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The Effect of Islamic Secondary School Attendance on Academic Achievement

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  • Asadullah, Niaz

    (University of Malaya)

Abstract

Using unique survey data on rural secondary school children, this paper evaluates the relative quality of Islamic secondary schools (i.e. madrasahs) in Bangladesh. Students attending registered madrasahs fare worse in maths and English than students attending non-madrasah schools. However, failure to account for non-random sorting over-estimates the negative influence of madrasahs on student achievement. Evidence on the magnitude of this bias is presented. Once selection effect is taken into account, madrasah disadvantage in English is small while that in maths becomes insignificant. Given the overall low level of achievement, this suggests that madrasah students perform just as poorly as those from non-madrasah schools in rural Bangladesh.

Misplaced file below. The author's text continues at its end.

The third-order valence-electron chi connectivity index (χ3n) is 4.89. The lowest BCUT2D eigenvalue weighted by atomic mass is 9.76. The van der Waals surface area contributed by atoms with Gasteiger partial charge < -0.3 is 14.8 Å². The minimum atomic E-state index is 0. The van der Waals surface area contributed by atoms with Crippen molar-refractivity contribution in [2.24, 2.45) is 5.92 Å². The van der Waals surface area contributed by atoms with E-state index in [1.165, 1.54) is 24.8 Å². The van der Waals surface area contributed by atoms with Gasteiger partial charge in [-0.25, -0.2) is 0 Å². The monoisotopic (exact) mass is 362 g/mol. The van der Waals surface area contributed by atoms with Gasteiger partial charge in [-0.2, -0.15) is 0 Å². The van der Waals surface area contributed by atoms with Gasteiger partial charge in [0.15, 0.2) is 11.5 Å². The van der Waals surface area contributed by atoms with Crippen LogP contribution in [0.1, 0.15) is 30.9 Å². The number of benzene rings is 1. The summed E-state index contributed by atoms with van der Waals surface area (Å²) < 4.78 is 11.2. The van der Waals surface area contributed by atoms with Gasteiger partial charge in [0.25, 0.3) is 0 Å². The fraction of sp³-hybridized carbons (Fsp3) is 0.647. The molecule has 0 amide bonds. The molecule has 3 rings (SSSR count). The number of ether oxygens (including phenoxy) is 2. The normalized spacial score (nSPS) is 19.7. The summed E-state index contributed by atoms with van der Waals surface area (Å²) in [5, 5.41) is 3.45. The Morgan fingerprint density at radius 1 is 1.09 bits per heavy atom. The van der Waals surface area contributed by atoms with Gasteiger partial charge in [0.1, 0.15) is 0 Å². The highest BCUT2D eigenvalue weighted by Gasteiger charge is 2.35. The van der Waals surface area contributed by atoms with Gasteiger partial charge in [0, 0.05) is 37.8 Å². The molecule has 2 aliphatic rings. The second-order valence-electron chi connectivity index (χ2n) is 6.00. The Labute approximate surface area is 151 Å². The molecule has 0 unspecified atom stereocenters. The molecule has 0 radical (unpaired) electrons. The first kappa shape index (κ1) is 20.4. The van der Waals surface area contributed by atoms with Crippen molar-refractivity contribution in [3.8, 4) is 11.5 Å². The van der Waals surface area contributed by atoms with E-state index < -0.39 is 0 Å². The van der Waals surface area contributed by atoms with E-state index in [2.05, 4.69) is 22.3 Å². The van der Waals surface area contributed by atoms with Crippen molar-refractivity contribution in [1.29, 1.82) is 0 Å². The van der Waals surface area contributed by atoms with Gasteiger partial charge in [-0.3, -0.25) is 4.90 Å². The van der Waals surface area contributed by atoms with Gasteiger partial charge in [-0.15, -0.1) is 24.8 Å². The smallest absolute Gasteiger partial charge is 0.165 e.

Suggested Citation

  • Asadullah, Niaz, 2014. "The Effect of Islamic Secondary School Attendance on Academic Achievement," IZA Discussion Papers 8233, Institute of Labor Economics (IZA).
  • Handle: RePEc:iza:izadps:dp8233
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    Cited by:

    1. Asadullah, M. Niaz & Trannoy, Alain & Tubeuf, Sandy & Yalonetzky, Gaston, 2021. "Measuring educational inequality of opportunity: pupil’s effort matters," World Development, Elsevier, vol. 138(C).
    2. Niaz Asadullah & Alain Trannoy & Sandy Tubeuf & Gaston Yalonetzky, 2018. "Fair and unfair educational inequality in a developing country: The role of pupil’s effort," Working Papers 474, ECINEQ, Society for the Study of Economic Inequality.

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    More about this item

    Keywords

    Bangladesh; school quality; madrasahs; instrumental variable;
    All these keywords.

    JEL classification:

    • D04 - Microeconomics - - General - - - Microeconomic Policy: Formulation; Implementation; Evaluation
    • I21 - Health, Education, and Welfare - - Education - - - Analysis of Education
    • O15 - Economic Development, Innovation, Technological Change, and Growth - - Economic Development - - - Economic Development: Human Resources; Human Development; Income Distribution; Migration

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